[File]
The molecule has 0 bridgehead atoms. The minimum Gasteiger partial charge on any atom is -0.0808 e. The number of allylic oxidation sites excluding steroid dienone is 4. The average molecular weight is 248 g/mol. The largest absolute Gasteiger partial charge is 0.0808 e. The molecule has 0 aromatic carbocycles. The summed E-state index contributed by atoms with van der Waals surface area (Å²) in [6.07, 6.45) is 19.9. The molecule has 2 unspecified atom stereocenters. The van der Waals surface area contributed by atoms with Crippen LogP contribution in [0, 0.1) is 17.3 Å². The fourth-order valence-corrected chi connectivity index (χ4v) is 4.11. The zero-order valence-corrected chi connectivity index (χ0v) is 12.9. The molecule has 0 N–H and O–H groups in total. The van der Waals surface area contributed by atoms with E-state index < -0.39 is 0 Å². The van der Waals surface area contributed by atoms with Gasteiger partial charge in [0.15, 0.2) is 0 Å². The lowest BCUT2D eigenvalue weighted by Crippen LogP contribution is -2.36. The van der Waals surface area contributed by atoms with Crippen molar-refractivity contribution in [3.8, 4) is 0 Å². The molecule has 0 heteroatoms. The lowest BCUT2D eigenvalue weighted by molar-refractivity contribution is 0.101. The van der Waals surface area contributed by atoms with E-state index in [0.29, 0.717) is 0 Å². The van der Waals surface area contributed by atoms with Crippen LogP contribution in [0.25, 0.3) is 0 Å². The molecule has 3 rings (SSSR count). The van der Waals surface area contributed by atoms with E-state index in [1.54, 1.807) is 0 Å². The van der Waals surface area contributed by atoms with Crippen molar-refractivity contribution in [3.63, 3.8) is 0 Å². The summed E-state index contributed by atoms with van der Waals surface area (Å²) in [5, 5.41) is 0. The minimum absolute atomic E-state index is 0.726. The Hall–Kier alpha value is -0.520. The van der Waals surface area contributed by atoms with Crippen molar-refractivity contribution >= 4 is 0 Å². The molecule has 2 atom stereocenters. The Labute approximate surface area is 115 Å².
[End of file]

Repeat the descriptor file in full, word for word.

The molecule has 0 bridgehead atoms. The minimum Gasteiger partial charge on any atom is -0.0808 e. The number of allylic oxidation sites excluding steroid dienone is 4. The average molecular weight is 248 g/mol. The largest absolute Gasteiger partial charge is 0.0808 e. The molecule has 0 aromatic carbocycles. The summed E-state index contributed by atoms with van der Waals surface area (Å²) in [6.07, 6.45) is 19.9. The molecule has 2 unspecified atom stereocenters. The van der Waals surface area contributed by atoms with Crippen LogP contribution in [0, 0.1) is 17.3 Å². The fourth-order valence-corrected chi connectivity index (χ4v) is 4.11. The zero-order valence-corrected chi connectivity index (χ0v) is 12.9. The molecule has 0 N–H and O–H groups in total. The van der Waals surface area contributed by atoms with E-state index < -0.39 is 0 Å². The van der Waals surface area contributed by atoms with Gasteiger partial charge in [0.15, 0.2) is 0 Å². The lowest BCUT2D eigenvalue weighted by Crippen LogP contribution is -2.36. The van der Waals surface area contributed by atoms with Crippen molar-refractivity contribution in [3.8, 4) is 0 Å². The molecule has 0 heteroatoms. The lowest BCUT2D eigenvalue weighted by molar-refractivity contribution is 0.101. The van der Waals surface area contributed by atoms with E-state index in [0.29, 0.717) is 0 Å². The van der Waals surface area contributed by atoms with Crippen LogP contribution in [0.25, 0.3) is 0 Å². The molecule has 3 rings (SSSR count). The van der Waals surface area contributed by atoms with E-state index in [1.54, 1.807) is 0 Å². The van der Waals surface area contributed by atoms with Crippen molar-refractivity contribution in [3.63, 3.8) is 0 Å². The summed E-state index contributed by atoms with van der Waals surface area (Å²) in [5, 5.41) is 0. The minimum absolute atomic E-state index is 0.726. The Hall–Kier alpha value is -0.520. The van der Waals surface area contributed by atoms with Crippen molar-refractivity contribution >= 4 is 0 Å². The molecule has 2 atom stereocenters. The Labute approximate surface area is 115 Å².